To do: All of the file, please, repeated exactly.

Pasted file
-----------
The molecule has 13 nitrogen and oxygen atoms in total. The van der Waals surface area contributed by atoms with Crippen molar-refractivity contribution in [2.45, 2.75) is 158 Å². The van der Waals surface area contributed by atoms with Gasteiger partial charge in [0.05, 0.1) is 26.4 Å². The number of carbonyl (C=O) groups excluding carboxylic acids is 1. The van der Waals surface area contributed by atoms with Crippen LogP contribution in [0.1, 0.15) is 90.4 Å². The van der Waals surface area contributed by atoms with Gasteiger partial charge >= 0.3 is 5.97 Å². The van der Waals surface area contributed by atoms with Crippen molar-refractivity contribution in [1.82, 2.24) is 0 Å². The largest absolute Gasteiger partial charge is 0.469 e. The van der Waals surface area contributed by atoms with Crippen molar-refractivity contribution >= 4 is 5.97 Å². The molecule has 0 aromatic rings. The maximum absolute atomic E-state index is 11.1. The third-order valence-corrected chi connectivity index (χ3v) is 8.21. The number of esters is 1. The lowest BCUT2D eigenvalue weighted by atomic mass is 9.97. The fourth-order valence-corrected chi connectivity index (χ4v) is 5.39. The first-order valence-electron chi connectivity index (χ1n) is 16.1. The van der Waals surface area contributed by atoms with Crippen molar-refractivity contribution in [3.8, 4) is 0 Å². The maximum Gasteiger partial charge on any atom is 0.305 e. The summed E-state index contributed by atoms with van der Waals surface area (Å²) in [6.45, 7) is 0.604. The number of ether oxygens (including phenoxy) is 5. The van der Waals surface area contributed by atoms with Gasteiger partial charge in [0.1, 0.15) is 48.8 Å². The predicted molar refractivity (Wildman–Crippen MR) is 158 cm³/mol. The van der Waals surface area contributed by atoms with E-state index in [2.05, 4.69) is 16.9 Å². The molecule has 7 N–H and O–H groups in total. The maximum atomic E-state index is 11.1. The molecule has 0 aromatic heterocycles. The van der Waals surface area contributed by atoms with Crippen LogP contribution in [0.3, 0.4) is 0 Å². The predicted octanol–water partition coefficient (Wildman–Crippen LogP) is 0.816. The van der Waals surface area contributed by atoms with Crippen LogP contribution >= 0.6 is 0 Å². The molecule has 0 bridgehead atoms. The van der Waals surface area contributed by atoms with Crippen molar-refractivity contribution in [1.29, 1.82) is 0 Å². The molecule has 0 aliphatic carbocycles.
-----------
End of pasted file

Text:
The molecule has 13 nitrogen and oxygen atoms in total. The van der Waals surface area contributed by atoms with Crippen molar-refractivity contribution in [2.45, 2.75) is 158 Å². The van der Waals surface area contributed by atoms with Gasteiger partial charge in [0.05, 0.1) is 26.4 Å². The number of carbonyl (C=O) groups excluding carboxylic acids is 1. The van der Waals surface area contributed by atoms with Crippen LogP contribution in [0.1, 0.15) is 90.4 Å². The van der Waals surface area contributed by atoms with Gasteiger partial charge >= 0.3 is 5.97 Å². The van der Waals surface area contributed by atoms with Crippen molar-refractivity contribution in [1.82, 2.24) is 0 Å². The largest absolute Gasteiger partial charge is 0.469 e. The van der Waals surface area contributed by atoms with Crippen molar-refractivity contribution >= 4 is 5.97 Å². The molecule has 0 aromatic rings. The maximum absolute atomic E-state index is 11.1. The third-order valence-corrected chi connectivity index (χ3v) is 8.21. The number of esters is 1. The lowest BCUT2D eigenvalue weighted by atomic mass is 9.97. The fourth-order valence-corrected chi connectivity index (χ4v) is 5.39. The first-order valence-electron chi connectivity index (χ1n) is 16.1. The van der Waals surface area contributed by atoms with Crippen molar-refractivity contribution in [3.8, 4) is 0 Å². The maximum Gasteiger partial charge on any atom is 0.305 e. The summed E-state index contributed by atoms with van der Waals surface area (Å²) in [6.45, 7) is 0.604. The number of ether oxygens (including phenoxy) is 5. The van der Waals surface area contributed by atoms with Gasteiger partial charge in [0.1, 0.15) is 48.8 Å². The predicted molar refractivity (Wildman–Crippen MR) is 158 cm³/mol. The van der Waals surface area contributed by atoms with E-state index in [2.05, 4.69) is 16.9 Å². The molecule has 7 N–H and O–H groups in total. The maximum atomic E-state index is 11.1. The molecule has 0 aromatic heterocycles. The van der Waals surface area contributed by atoms with Crippen LogP contribution in [0.3, 0.4) is 0 Å². The predicted octanol–water partition coefficient (Wildman–Crippen LogP) is 0.816. The van der Waals surface area contributed by atoms with Crippen LogP contribution >= 0.6 is 0 Å². The molecule has 0 bridgehead atoms. The van der Waals surface area contributed by atoms with Crippen molar-refractivity contribution in [1.29, 1.82) is 0 Å². The molecule has 0 aliphatic carbocycles.